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Adefumi v. Lim

United States District Court, E.D. Pennsylvania

July 23, 2018

OLANIYAN ADEFUMI
v.
DR. SHARON LIM

          MEMORANDUM AND ORDER

         Olaniyan Adefumi brings this action under 42 U.S.C. § 1983 claiming that he was touched inappropriately by Dr. Sharon Lim while seeking treatment in a health clinic run by the City of Philadelphia. Dr. Lim has filed a motion for summary judgment with four supporting contentions. For the reasons that follow, Dr. Lim's motion will be granted.

         I. FACTUAL AND PROCEDURAL HISTORY [[1]]

         On November 19, 2014, Mr. Adefumi visited Health Center No. 5, located at 20thand Berks Streets in Philadelphia, seeking treatment for right shoulder stiffness and a rash on his upper left thigh.[2] After being brought into an examination room, a nurse took his vital signs, but did not offer him a robe to wear. Mr. Adefumi then met with Dr. Lim and Zach Sementz, a patient advocate who was shadowing Dr. Lim at the time.[3]

         Mr. Adefumi told Dr. Lim about his complaints regarding his right shoulder and left thigh. Dr. Lim asked Mr. Adefumi to remove his shirt and checked the range of motion of his right shoulder. Dr. Lim then instructed Mr. Adefumi to take off his trousers and underpants and lie down on a stretcher. He says she then touched him in a way he felt was inappropriate for between twenty-eight and thirty-eight minutes. Although he did not object at the time, Mr. Adefumi now complains that Dr. Lim injured him and he “became sick, suicidal, and hospitalized.” Pl.'s Resp. to Mot. for Summ. J. at 13. He also alleges that he “lost [the] chance to attend medical school, the University of Medicine and Health Sciences, as a result of this negative encounter.” Pl.'s Resp. to Mot. for Summ. J. at 23.

         II. STANDARD OF REVIEW

         The standard for summary judgment is well established. I must consider the evidence in a light most favorable to the non-moving party. If there is no genuine issue as to any material fact and the moving party is entitled to judgment as a matter of law, summary judgment is appropriate. An issue is genuine only if the evidence is such that a reasonable jury could return a verdict for the non-moving party. In deciding the motion for summary judgment, it is not the function of the court to decide disputed questions of fact, but only to determine whether genuine issues of fact exist. Anderson v. Liberty Lobby, Inc., 477 U.S. 242, 248-249 (1986).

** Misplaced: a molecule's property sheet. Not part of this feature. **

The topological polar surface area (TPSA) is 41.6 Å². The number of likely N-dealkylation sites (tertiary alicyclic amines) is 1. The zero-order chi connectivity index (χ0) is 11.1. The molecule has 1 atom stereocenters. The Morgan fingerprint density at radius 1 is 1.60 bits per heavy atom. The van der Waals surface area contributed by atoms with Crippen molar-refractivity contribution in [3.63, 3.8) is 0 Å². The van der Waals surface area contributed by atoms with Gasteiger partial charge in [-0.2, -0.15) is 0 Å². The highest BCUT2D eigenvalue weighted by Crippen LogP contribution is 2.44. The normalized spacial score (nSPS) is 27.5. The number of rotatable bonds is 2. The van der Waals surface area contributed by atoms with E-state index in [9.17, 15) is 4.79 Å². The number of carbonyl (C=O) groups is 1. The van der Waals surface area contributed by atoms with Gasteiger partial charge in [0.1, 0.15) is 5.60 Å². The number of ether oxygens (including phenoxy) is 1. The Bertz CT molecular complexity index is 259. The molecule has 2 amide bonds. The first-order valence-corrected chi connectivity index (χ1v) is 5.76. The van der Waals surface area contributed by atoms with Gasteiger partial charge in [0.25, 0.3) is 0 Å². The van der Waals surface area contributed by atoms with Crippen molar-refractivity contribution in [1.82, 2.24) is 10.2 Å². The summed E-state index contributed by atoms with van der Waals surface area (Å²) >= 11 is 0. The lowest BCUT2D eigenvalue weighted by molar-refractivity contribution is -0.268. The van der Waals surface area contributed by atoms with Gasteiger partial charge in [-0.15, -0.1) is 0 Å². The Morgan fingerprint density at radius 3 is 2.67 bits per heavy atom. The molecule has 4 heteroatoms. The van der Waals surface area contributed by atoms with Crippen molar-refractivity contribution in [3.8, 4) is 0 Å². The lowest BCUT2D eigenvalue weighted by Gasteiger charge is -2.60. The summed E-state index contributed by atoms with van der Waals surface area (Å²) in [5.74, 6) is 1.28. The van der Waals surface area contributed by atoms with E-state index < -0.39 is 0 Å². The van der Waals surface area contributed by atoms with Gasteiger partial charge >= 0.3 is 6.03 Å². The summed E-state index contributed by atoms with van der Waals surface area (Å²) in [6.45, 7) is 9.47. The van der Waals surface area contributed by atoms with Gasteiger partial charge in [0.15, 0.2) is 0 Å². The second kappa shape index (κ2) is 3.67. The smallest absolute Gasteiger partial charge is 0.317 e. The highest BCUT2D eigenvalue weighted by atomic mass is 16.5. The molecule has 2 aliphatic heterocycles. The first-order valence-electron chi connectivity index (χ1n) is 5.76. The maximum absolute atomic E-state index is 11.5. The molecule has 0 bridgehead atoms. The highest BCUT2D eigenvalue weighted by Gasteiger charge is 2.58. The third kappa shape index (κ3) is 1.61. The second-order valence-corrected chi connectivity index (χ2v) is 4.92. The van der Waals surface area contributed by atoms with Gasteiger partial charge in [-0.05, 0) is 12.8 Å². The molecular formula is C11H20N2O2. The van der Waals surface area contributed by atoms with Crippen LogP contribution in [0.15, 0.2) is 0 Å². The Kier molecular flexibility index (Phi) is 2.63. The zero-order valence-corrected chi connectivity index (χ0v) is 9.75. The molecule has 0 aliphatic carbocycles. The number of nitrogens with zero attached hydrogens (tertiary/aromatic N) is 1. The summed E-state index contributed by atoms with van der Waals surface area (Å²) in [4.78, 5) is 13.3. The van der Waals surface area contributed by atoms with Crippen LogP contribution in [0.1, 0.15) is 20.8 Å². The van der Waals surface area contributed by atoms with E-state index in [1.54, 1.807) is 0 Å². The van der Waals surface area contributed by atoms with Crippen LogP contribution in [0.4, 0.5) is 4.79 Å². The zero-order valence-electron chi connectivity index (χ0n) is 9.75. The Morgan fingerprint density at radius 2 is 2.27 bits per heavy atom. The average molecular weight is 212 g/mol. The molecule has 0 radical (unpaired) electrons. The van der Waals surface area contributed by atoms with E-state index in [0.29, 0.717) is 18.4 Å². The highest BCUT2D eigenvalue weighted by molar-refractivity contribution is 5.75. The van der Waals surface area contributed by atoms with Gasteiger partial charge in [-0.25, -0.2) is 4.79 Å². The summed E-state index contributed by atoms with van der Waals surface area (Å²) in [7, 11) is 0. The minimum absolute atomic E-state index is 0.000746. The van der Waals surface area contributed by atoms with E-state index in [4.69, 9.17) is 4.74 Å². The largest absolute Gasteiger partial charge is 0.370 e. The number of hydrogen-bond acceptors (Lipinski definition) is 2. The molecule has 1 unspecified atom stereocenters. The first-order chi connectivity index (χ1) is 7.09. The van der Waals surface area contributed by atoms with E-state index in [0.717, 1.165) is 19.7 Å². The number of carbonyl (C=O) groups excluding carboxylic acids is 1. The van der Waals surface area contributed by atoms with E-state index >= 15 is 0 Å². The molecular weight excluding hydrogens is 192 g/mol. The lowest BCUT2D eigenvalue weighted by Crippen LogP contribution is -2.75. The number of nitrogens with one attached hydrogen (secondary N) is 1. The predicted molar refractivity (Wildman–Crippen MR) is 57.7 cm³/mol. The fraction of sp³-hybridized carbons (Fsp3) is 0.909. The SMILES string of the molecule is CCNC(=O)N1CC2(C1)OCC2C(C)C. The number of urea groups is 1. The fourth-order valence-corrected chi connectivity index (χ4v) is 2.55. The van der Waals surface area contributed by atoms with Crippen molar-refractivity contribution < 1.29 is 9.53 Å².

However, the non-moving party cannot rely on unsupported assertions, conclusory allegations, or mere suspicions to defeat a summary judgment motion. Harter v. GAF Corp., 967 F.2d 846, 852 (3d Cir. 1992). Here, Mr. Adefumi must “do more than simply show that there is some metaphysical doubt as to the material facts.” Matsushita Elec. Indus. Corp. v. Zenith Radio Corp., 475 U.S. 574, 586 (1986). He “must present affirmative evidence in order to defeat a properly supported motion” and cannot “simply reassert factually unsupported allegations.” Williams v. Borough of West Chester, 891 F.2d 458, 460 (3d Cir. 1992); see also Harter, 967 F.2d at 852.

         It is well settled that the allegations of a pro se plaintiff, “however inartfully pleaded, ” are held to less stringent standards than formal pleadings drafted by lawyers. Haines v. Kerner, 404 U.S. 519, 520-21 (1972). Notwithstanding, “any layperson choosing to represent himself in a legal proceeding must, to some reasonable extent, assume the risk that his lack of expertise and legal training will prove his undoing.” Groch v. Com., Unemployment Compensation Bd. of Review, 472 A.2d 286, 288 (Pa. Cmwlth. 1984). “A pro se litigant assumes the risks and hazards that accompany self-representation.” Carter v. Grambau, 2016 WL 5257438, at *4 n.1 (W.D. Mich. Aug. 29, 2016) (citing Graham-Humphreys v. Memphis Brooks Museum of Art, Inc., 209 F.3d 552, 561 (6th Cir. 2000)).

         III. DISCUSSION

         A. Constitutional Violation

         Dr. Lim contends that Plaintiff has not pled a cause of action giving rise to a cognizable right to relief. She points out that pursuant to 42 U.S.C. § 1983, Mr. Adefumi must have alleged that “a person acting under color of state law engaged in conduct that violated a right protected by the Constitution or laws of the United States.”[4] Morrow v. Balaski, 719 F.3d 160, 165 (3d Cir. 2013). She maintains he has not done so. However, Mr. Adefumi has asserted his claim against Dr. Lim, a doctor employed by the Philadelphia Department of Public Health, and therefore, a state actor. Mr. Adefumi also claimed that Dr. Lim touched him inappropriately, asserting a violation of his right to bodily integrity protected by the Fourteenth Amendment. Phillips v. County of Allegheny, 515 F.3d 224, 235 (3d Cir. 2008) (“[i]ndividuals have a constitutional liberty interest in bodily integrity that is protected by the Due Process Clause of the Fourteenth Amendment”) (citations omitted); see generally U.S. Const. Amend. XIV (“[n]o state shall . . . deprive any person of life, liberty, or property, without due process of law”). As I previously determined in denying Dr. Lim's motion to dismiss, Mr. Adefumi has set forth a cognizable constitutional claim worthy of review.

         B. Contentions Supporting Alleged Constitutional Violation

         To respond to Defendant's motion for summary judgment, Mr. Adefumi as the non-moving party and as the plaintiff, must refer to evidence which, if believed, would establish liability on Dr. Lim's part and his entitlement to damages.

         For purposes of the present motion, I will accept as true all of ...


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